While other big counties in Kansas have already bought new voting machines that create a paper trail, Johnson County has yet to upgrade their machines despite having the money to do so.
In 2016, the Johnson County Commission approved $13 million to replace the county’s 15-year-old voting machines.
At the time, the state’s four biggest counties, Johnson, Wyandotte, Shawnee and Sedgwick, together started shopping for new machines to save money.
The other counties are already using their new machines that print paper ballots, a feature that insures accurate recounts.
Johnson County election commissioner Ronnie Metsker says he’s been more deliberate for several reasons. The county has 209 voting places. Sedgwick County has fewer than 100. Because Johnson County is so much bigger, storage of the machines and training of workers is far more complicated.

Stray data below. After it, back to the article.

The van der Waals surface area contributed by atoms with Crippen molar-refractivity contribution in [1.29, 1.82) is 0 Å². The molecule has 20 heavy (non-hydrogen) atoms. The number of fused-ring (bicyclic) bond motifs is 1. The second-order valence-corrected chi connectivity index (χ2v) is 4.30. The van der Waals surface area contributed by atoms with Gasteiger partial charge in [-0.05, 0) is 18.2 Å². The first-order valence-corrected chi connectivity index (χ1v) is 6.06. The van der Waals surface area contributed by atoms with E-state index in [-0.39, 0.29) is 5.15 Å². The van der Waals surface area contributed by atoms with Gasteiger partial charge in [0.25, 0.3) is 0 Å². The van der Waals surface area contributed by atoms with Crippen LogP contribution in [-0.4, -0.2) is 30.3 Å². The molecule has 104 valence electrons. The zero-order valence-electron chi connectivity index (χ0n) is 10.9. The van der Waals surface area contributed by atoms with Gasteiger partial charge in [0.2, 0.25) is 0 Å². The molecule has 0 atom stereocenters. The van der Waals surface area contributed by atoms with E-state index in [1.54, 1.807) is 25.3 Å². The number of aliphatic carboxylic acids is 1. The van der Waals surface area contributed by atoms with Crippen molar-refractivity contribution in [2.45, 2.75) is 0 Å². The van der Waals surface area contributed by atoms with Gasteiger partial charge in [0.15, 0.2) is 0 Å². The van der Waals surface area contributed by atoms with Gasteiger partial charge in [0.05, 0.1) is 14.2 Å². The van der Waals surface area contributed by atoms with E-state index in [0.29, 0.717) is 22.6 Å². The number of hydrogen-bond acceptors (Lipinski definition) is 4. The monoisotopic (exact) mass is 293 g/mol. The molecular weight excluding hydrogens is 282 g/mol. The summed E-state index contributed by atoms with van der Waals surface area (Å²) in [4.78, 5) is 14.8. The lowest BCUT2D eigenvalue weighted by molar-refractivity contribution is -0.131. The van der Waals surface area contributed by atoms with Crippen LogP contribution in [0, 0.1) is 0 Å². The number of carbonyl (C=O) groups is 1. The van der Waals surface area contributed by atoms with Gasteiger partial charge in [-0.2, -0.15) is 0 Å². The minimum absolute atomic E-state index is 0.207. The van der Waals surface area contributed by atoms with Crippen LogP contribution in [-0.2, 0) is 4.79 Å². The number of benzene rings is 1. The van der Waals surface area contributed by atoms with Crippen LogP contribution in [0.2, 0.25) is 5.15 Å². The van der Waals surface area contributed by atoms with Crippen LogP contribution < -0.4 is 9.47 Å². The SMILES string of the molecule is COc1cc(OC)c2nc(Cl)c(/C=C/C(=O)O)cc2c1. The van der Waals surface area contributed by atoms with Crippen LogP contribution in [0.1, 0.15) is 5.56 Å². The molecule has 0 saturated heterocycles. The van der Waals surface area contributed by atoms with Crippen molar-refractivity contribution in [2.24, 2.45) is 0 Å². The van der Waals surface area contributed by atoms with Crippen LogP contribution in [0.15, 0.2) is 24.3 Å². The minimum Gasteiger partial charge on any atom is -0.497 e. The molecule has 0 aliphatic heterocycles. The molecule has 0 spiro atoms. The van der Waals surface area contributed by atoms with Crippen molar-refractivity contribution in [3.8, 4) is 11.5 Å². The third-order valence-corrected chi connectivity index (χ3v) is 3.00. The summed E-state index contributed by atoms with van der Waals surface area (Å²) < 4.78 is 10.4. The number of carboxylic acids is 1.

“This is becoming a bigger deal to everyone in every state across the country,” Metsker says.
The printed ballots generated by newer-style voting machines have already proved their usefulness in Sedgwick County, according to Election Commissioner Tabitha Lehman. During a recount last year in a close race for Haysville mayor, the paper ballots confirmed the machine tally. Sedgwick spent $5.7 million on its new voting machines, according to Lehman.
Shawnee County purchased the same machines for $1.8 million in 2016 and the county is "very pleased" with them, according to Election Commissioner Andrew Howell.
Metsker says he hopes to have new machines for the August primary. If not, it will be 2019 before Johnson County has new voting machines. It's impossible to change machines and train workers in the short time before the primary and the general election in November, says Metsker.
He also says this is a decision that the county will have to live with for the next ten years at least so they want to get this right.